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Up your eco-cred

Words by Bridget?Barnett

While we take our hats off to those living a zero-waste lifestyle, each and every person doing their best to reduce their impact is worthy of some praise, too. In the spirit of "every little bit helps", we're sharing eight small, simple ways we can make a difference on a day-to-day basis –?and we also wanted to take this opportunity to let you know the current ways in which we as a company are trying to do better?too.


Refuse plastic straws, carry a reusable coffee mug, refill a water bottle and say no to plastic bags or single-use cutlery. You could also contact some of your go-to restaurants and ask them to take steps to minimise waste by re-evaluating their takeaway containers, disposable cutlery and straw policy. When you pick up takeaway yourself, BYO containers when you can,?too.


Many things that might have a dent, stain or crack can be restored to their original condition with a little TLC. You could also upcycle an item by giving it a fresh coat of paint to make it feel brand new. It may seem easier to replace something altogether, but consider the value in making good use of your resources. You'll find more on repairing clothing?here.


Take note of the labels in your kitchen. A use-by date indicates when a product might not be safe to eat, cook or freeze. A best before date indicates quality, not safety. Generally, items with a best before date have a longer shelf life and can be consumed even after the date has passed. While the colour or texture might not be perfect, it doesn't necessarily mean it belongs in the?bin.


For clothes that you've cleared out of your closet, dispose sustainably and never just throw anything in the bin. Depending on the quality, you could swap them with friends, sell them through consignment stores or donate them. You can find our full guide to extending the life cycle of your clothing here. For those wishing to donate clothing, The Lane?Crawford Joyce Group’s LUXARITY is an initiative that collects pre-loved pieces which are resold to help fund grants around sustainable development?goals.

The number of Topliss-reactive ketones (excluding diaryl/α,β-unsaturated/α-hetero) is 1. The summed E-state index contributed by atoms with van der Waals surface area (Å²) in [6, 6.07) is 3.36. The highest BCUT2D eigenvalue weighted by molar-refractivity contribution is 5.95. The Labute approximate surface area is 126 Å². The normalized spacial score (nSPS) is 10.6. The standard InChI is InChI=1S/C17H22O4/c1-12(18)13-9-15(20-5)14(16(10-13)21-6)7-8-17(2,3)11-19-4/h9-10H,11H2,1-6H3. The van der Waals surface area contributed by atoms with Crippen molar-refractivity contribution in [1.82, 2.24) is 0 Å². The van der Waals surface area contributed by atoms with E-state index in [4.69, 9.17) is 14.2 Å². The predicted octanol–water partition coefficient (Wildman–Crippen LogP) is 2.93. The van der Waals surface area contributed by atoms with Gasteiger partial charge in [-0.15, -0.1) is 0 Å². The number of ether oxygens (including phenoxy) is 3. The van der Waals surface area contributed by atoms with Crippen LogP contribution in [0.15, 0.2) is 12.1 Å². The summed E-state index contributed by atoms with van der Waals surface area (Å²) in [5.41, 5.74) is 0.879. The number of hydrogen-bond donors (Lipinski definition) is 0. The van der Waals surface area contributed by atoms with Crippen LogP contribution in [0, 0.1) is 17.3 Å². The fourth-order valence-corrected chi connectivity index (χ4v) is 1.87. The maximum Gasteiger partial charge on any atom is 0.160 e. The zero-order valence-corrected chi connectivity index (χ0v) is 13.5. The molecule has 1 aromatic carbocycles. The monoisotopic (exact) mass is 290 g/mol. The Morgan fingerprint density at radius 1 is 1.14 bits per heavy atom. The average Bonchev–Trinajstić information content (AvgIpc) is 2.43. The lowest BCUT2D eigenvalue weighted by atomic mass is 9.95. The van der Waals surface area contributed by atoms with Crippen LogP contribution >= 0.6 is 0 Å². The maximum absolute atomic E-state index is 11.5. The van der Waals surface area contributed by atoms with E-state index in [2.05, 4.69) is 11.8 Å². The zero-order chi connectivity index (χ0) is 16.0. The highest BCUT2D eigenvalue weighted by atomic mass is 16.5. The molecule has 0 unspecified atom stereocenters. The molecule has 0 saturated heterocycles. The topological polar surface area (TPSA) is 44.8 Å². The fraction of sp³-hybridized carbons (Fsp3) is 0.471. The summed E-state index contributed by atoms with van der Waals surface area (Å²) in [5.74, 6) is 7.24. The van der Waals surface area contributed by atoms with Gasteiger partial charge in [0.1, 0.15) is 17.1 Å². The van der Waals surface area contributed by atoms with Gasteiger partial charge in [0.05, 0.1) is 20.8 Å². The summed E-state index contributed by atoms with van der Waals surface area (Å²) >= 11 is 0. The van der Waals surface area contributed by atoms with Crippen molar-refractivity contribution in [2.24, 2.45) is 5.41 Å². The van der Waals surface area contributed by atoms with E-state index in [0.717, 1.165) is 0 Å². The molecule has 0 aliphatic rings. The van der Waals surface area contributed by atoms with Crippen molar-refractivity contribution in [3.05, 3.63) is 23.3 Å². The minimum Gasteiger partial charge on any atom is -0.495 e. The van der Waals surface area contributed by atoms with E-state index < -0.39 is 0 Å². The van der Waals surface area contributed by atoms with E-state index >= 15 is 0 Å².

If you make more than you're able to eat, a great first option is to freeze the rest and consume it at a later date. If you have things in your cupboard that you know you're not going to use, however, there are plenty of places that will accept food donations from you and redistribute them to those in?need.


At home, switch to LED lighting which is up to 80% more efficient than the traditional bulb – it’ll help reduce the demand for power plants and lower greenhouse gas emissions. At Lane?Crawford Beauty Canton Road, we’ve converted completely to LED?lighting.


Instead of buying groceries in plastic, opt instead for loose, package-free produce which you can buy at bulk shops, more of which are cropping up around the world. Bring your own containers and stock up on goods such as pasta, fruits and chocolate – it also helps to reduce food waste when you can measure out the amount you actually?need.


If you don't have access to recycling bins in your community, you can find door-to-door collection services in almost every city which provide sorting bags to help you separate your waste at home or your office easily. They'll often arrange daily or weekly collections, too. These companies work with a network of recycling partners to make sure that your waste gets filtered to the right places. At Lane?Crawford, we recycle everything from plastic and glass to electronics and clothing. We have two food waste bins at the company, with the waste used to make fish?food.

Shop brands that are kinder to the planet through our curated edit?below.

2020-07-29 00:02:00.0

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